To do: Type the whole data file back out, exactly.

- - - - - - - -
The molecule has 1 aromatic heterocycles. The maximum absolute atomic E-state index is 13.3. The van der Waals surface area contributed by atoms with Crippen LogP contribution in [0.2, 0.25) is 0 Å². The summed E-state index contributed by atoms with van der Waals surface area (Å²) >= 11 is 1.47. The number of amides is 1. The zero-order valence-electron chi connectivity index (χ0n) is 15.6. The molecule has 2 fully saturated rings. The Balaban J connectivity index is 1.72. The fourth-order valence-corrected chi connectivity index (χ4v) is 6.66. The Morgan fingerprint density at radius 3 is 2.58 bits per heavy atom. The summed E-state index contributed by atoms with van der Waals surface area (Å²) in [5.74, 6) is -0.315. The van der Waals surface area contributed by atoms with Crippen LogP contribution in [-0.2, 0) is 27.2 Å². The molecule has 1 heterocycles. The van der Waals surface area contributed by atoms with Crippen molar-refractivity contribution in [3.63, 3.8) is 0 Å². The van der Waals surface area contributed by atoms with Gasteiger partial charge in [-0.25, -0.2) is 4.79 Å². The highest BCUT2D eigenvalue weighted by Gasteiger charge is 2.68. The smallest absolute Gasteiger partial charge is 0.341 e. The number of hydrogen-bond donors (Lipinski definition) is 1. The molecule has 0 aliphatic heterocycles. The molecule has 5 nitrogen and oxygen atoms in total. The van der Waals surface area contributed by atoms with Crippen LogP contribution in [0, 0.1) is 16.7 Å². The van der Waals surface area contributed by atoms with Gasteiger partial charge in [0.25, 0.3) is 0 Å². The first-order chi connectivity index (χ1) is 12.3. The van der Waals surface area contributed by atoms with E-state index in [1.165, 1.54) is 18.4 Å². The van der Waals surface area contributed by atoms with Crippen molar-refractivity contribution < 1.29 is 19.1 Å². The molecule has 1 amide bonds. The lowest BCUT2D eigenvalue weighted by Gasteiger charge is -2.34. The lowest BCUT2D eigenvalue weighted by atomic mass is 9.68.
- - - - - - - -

The molecule has 1 aromatic heterocycles. The maximum absolute atomic E-state index is 13.3. The van der Waals surface area contributed by atoms with Crippen LogP contribution in [0.2, 0.25) is 0 Å². The summed E-state index contributed by atoms with van der Waals surface area (Å²) >= 11 is 1.47. The number of amides is 1. The zero-order valence-electron chi connectivity index (χ0n) is 15.6. The molecule has 2 fully saturated rings. The Balaban J connectivity index is 1.72. The fourth-order valence-corrected chi connectivity index (χ4v) is 6.66. The Morgan fingerprint density at radius 3 is 2.58 bits per heavy atom. The summed E-state index contributed by atoms with van der Waals surface area (Å²) in [5.74, 6) is -0.315. The van der Waals surface area contributed by atoms with Crippen LogP contribution in [-0.2, 0) is 27.2 Å². The molecule has 1 heterocycles. The van der Waals surface area contributed by atoms with Crippen molar-refractivity contribution in [3.63, 3.8) is 0 Å². The van der Waals surface area contributed by atoms with Gasteiger partial charge in [-0.25, -0.2) is 4.79 Å². The highest BCUT2D eigenvalue weighted by Gasteiger charge is 2.68. The smallest absolute Gasteiger partial charge is 0.341 e. The number of hydrogen-bond donors (Lipinski definition) is 1. The molecule has 0 aliphatic heterocycles. The molecule has 5 nitrogen and oxygen atoms in total. The van der Waals surface area contributed by atoms with Crippen LogP contribution in [0, 0.1) is 16.7 Å². The van der Waals surface area contributed by atoms with Gasteiger partial charge in [0.25, 0.3) is 0 Å². The first-order chi connectivity index (χ1) is 12.3. The van der Waals surface area contributed by atoms with E-state index in [1.165, 1.54) is 18.4 Å². The van der Waals surface area contributed by atoms with Crippen molar-refractivity contribution < 1.29 is 19.1 Å². The molecule has 1 amide bonds. The lowest BCUT2D eigenvalue weighted by Gasteiger charge is -2.34. The lowest BCUT2D eigenvalue weighted by atomic mass is 9.68.